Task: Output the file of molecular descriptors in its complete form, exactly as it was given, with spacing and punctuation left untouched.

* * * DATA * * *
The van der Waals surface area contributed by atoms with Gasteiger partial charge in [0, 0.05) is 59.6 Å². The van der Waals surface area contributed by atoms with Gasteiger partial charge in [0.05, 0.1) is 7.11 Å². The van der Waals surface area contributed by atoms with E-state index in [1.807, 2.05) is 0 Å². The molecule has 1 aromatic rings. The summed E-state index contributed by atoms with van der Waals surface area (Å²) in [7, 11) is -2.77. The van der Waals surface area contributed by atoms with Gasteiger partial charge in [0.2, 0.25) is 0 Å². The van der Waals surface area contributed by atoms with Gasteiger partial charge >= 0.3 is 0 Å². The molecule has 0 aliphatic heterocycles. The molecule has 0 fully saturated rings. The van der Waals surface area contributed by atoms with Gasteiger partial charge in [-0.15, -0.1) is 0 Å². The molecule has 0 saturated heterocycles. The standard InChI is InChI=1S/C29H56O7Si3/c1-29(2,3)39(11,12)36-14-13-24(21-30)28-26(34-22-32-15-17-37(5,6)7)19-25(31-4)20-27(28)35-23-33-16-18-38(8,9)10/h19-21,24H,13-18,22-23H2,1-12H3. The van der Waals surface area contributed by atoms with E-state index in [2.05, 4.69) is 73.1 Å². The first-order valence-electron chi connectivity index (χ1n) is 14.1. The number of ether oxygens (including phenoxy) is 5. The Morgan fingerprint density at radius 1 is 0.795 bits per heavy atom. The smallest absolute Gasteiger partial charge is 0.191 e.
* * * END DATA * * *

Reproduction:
The van der Waals surface area contributed by atoms with Gasteiger partial charge in [0, 0.05) is 59.6 Å². The van der Waals surface area contributed by atoms with Gasteiger partial charge in [0.05, 0.1) is 7.11 Å². The van der Waals surface area contributed by atoms with E-state index in [1.807, 2.05) is 0 Å². The molecule has 1 aromatic rings. The summed E-state index contributed by atoms with van der Waals surface area (Å²) in [7, 11) is -2.77. The van der Waals surface area contributed by atoms with Gasteiger partial charge in [0.2, 0.25) is 0 Å². The van der Waals surface area contributed by atoms with Gasteiger partial charge >= 0.3 is 0 Å². The molecule has 0 aliphatic heterocycles. The molecule has 0 fully saturated rings. The van der Waals surface area contributed by atoms with Gasteiger partial charge in [-0.15, -0.1) is 0 Å². The molecule has 0 saturated heterocycles. The standard InChI is InChI=1S/C29H56O7Si3/c1-29(2,3)39(11,12)36-14-13-24(21-30)28-26(34-22-32-15-17-37(5,6)7)19-25(31-4)20-27(28)35-23-33-16-18-38(8,9)10/h19-21,24H,13-18,22-23H2,1-12H3. The van der Waals surface area contributed by atoms with E-state index in [2.05, 4.69) is 73.1 Å². The first-order valence-electron chi connectivity index (χ1n) is 14.1. The number of ether oxygens (including phenoxy) is 5. The Morgan fingerprint density at radius 1 is 0.795 bits per heavy atom. The smallest absolute Gasteiger partial charge is 0.191 e.